Even so, this year I have planted much more than my family will be able to use, and probably more than I could give away before it goes bad. In my part of the State, small roadside produce stands can be found all along the roadways, and travelers and locals alike can find fresh fruits and vegetables at a variety of locations. They may have one more to choose from this summer, if I still have my green thumb.

My garden this year consists of several rows of green and yellow wax beans, about 3 dozen watermelon plants, sugar babies and crimson sweets, 18 cantaloupe plants, a dozen jersey tomatoes, grape tomatoes and cherry tomatoes, frying peppers, green bell peppers, summer and yellow squash, zucchini, acorn squash, cucumbers, egg plant, with pumpkins and ornamental gourds to be planted soon. I should have added strawberries as I just returned home from paying $5.00 for a quart. Next year, I’ll have strawberries for sure.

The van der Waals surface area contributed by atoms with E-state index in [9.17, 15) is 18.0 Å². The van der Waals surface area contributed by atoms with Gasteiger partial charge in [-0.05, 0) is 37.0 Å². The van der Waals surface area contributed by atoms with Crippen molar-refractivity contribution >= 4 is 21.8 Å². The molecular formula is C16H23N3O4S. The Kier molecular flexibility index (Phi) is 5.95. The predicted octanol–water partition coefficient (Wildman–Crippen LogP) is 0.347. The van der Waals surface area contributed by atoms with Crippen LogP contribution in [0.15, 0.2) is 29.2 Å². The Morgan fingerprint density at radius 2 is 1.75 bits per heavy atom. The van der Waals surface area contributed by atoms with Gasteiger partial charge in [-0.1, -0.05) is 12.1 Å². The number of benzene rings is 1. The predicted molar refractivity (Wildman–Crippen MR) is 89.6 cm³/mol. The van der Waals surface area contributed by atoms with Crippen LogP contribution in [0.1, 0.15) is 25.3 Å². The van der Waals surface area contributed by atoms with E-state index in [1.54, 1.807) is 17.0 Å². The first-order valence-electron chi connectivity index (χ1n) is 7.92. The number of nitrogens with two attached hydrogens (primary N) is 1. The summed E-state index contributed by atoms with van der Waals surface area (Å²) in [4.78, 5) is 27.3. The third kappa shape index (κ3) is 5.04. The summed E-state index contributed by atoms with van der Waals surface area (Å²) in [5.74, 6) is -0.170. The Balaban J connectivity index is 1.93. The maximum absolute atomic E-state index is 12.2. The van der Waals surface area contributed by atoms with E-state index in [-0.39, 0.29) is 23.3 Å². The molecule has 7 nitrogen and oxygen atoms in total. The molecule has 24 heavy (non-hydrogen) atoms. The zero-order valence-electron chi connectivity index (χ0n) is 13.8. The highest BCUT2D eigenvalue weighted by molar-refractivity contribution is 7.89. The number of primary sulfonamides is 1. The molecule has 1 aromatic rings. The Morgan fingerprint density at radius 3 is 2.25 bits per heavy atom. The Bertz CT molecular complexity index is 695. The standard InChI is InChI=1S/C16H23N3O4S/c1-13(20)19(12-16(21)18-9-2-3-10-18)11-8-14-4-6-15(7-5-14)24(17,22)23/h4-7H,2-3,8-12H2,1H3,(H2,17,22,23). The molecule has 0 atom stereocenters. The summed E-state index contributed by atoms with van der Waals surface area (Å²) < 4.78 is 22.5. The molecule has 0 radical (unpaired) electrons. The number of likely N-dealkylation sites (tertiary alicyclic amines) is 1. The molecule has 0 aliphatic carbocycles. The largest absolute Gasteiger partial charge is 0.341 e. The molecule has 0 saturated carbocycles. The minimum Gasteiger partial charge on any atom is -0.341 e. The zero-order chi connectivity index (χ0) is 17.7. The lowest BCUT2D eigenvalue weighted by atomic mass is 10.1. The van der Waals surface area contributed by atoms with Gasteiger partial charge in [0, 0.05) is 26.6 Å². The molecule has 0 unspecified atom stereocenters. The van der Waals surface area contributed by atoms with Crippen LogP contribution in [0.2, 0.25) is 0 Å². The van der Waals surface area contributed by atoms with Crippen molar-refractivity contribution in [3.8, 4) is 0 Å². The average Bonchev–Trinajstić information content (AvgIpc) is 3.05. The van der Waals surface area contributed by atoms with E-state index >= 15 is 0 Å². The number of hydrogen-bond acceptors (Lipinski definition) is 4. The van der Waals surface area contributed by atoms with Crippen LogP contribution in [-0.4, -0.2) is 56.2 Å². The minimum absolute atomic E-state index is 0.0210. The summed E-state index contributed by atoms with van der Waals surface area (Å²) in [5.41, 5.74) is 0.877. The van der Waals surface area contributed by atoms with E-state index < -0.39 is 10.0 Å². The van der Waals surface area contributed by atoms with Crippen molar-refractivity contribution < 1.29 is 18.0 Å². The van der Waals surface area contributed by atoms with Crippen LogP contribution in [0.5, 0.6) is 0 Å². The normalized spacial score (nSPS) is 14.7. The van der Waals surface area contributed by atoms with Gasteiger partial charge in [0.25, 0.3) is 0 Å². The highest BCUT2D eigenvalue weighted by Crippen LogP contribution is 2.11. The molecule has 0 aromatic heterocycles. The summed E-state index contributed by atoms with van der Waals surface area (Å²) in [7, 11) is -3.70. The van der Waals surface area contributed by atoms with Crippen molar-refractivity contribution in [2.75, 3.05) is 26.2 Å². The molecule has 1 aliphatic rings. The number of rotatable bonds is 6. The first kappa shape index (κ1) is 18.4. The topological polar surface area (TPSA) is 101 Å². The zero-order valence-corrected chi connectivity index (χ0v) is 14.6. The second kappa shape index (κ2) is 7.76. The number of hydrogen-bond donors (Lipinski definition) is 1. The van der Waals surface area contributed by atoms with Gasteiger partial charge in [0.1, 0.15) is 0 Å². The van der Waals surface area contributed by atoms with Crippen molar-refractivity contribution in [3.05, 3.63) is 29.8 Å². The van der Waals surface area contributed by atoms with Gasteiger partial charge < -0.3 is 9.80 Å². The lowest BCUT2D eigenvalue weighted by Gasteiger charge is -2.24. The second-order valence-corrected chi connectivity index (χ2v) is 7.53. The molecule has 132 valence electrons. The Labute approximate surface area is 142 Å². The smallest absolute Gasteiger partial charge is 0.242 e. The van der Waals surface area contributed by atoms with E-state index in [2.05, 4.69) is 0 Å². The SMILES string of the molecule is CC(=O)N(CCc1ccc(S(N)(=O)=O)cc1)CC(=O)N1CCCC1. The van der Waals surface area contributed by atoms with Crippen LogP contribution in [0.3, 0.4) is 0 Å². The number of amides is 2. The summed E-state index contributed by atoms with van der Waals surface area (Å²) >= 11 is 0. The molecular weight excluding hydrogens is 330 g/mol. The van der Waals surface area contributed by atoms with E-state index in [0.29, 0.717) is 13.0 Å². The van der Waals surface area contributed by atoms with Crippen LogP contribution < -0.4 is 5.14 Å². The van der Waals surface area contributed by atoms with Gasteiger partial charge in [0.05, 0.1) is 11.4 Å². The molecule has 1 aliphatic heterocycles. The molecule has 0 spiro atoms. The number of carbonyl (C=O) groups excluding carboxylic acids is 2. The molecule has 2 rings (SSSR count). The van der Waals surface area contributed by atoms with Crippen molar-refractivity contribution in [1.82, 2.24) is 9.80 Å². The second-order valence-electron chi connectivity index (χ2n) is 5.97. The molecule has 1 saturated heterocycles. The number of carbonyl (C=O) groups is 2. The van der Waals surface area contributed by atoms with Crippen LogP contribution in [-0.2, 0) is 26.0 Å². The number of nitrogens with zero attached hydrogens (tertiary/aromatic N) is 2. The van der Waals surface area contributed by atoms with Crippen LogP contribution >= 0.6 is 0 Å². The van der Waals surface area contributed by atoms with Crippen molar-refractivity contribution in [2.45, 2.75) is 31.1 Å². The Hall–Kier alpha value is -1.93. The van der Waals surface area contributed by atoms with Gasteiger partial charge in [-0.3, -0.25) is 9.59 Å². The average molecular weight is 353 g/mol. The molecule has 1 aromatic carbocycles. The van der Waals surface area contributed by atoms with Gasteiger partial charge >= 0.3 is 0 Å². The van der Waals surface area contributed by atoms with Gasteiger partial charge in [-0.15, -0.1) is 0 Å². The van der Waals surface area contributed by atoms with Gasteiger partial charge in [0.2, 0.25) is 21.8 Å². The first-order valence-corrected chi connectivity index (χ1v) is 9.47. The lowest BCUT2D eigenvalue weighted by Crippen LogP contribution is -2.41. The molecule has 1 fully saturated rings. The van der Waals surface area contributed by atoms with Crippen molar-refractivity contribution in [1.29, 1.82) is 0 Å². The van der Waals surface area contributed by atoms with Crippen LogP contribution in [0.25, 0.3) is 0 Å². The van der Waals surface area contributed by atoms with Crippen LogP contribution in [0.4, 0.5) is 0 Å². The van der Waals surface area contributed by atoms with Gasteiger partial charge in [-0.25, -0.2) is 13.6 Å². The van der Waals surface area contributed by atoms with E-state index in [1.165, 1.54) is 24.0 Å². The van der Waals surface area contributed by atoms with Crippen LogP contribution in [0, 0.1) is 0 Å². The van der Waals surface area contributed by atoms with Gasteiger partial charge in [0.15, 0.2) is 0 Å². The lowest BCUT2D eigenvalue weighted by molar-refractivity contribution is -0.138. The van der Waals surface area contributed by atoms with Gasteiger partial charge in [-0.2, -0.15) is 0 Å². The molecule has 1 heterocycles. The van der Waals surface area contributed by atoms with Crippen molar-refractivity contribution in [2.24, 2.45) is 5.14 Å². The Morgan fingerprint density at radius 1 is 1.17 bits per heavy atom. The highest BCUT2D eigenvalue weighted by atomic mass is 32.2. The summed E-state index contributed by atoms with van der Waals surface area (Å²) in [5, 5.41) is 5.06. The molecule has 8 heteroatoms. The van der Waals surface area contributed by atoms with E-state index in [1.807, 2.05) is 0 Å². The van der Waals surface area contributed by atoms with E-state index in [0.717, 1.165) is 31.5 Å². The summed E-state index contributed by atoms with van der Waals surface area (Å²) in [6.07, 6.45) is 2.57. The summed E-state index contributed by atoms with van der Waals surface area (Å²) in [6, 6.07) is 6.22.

I really enjoy gardening, as well as hunting and fishing, and coming in right behind them is cooking what I grow and take from the woods and waters. My family eats a variety of meals made from the garden all summer long. Add in a grilled venison or tuna steak, or filet of flounder, striper or weakfish, and life really doesn’t get any better. On the menu today will be a venison loin slow cooked over charcoal with some mesquite wood chips soaked in water thrown on for that smokey flavor. I’m going to grill some squash, and make a tomato and corn salad to finish it off. Afterwards it’s a strawberry and banana smoothie for dessert and a run through the sprinkler for the kids while mom and dad sit in the shade.

Hope your weekend is a good one too.